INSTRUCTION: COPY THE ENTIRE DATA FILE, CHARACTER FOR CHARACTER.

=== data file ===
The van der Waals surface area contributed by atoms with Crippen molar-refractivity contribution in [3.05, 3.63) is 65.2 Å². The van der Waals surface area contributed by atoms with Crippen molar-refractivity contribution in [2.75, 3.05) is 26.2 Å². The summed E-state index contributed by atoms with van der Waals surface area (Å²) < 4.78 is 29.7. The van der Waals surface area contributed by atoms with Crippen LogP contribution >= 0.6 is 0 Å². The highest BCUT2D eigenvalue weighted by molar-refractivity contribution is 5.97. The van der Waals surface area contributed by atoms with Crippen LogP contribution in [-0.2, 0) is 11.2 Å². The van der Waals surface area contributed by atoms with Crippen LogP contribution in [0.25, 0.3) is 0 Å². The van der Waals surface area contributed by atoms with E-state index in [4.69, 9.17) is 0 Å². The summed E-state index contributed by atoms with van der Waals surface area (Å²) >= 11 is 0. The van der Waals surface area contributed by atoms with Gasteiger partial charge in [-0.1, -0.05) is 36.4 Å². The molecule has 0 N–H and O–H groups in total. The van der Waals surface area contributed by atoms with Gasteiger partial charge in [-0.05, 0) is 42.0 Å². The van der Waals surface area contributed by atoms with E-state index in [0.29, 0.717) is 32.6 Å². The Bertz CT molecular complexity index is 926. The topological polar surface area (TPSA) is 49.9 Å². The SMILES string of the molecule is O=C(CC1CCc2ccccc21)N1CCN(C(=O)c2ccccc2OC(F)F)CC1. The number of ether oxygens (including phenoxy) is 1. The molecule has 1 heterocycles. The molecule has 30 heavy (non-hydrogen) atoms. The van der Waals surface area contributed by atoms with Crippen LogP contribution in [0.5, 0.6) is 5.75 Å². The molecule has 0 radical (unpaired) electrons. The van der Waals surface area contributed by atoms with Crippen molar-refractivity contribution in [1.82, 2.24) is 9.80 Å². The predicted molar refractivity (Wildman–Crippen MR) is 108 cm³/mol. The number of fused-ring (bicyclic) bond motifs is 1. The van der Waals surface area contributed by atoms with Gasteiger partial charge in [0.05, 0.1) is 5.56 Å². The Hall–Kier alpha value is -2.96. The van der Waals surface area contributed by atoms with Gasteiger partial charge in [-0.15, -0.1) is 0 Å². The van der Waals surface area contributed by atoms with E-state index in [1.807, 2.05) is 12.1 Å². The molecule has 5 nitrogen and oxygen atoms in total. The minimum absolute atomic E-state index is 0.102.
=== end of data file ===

The van der Waals surface area contributed by atoms with Crippen molar-refractivity contribution in [3.05, 3.63) is 65.2 Å². The van der Waals surface area contributed by atoms with Crippen molar-refractivity contribution in [2.75, 3.05) is 26.2 Å². The summed E-state index contributed by atoms with van der Waals surface area (Å²) < 4.78 is 29.7. The van der Waals surface area contributed by atoms with Crippen LogP contribution >= 0.6 is 0 Å². The highest BCUT2D eigenvalue weighted by molar-refractivity contribution is 5.97. The van der Waals surface area contributed by atoms with Crippen LogP contribution in [-0.2, 0) is 11.2 Å². The van der Waals surface area contributed by atoms with Crippen LogP contribution in [0.25, 0.3) is 0 Å². The van der Waals surface area contributed by atoms with E-state index in [4.69, 9.17) is 0 Å². The summed E-state index contributed by atoms with van der Waals surface area (Å²) >= 11 is 0. The van der Waals surface area contributed by atoms with Gasteiger partial charge in [-0.1, -0.05) is 36.4 Å². The molecule has 0 N–H and O–H groups in total. The van der Waals surface area contributed by atoms with Gasteiger partial charge in [-0.05, 0) is 42.0 Å². The van der Waals surface area contributed by atoms with E-state index in [0.29, 0.717) is 32.6 Å². The Bertz CT molecular complexity index is 926. The topological polar surface area (TPSA) is 49.9 Å². The SMILES string of the molecule is O=C(CC1CCc2ccccc21)N1CCN(C(=O)c2ccccc2OC(F)F)CC1. The number of ether oxygens (including phenoxy) is 1. The molecule has 1 heterocycles. The molecule has 30 heavy (non-hydrogen) atoms. The van der Waals surface area contributed by atoms with Crippen LogP contribution in [0.5, 0.6) is 5.75 Å². The molecule has 0 radical (unpaired) electrons. The van der Waals surface area contributed by atoms with Crippen molar-refractivity contribution in [1.82, 2.24) is 9.80 Å². The predicted molar refractivity (Wildman–Crippen MR) is 108 cm³/mol. The number of fused-ring (bicyclic) bond motifs is 1. The van der Waals surface area contributed by atoms with Gasteiger partial charge in [0.05, 0.1) is 5.56 Å². The Hall–Kier alpha value is -2.96. The van der Waals surface area contributed by atoms with Gasteiger partial charge in [-0.15, -0.1) is 0 Å². The van der Waals surface area contributed by atoms with E-state index in [1.807, 2.05) is 12.1 Å². The molecule has 5 nitrogen and oxygen atoms in total. The minimum absolute atomic E-state index is 0.102.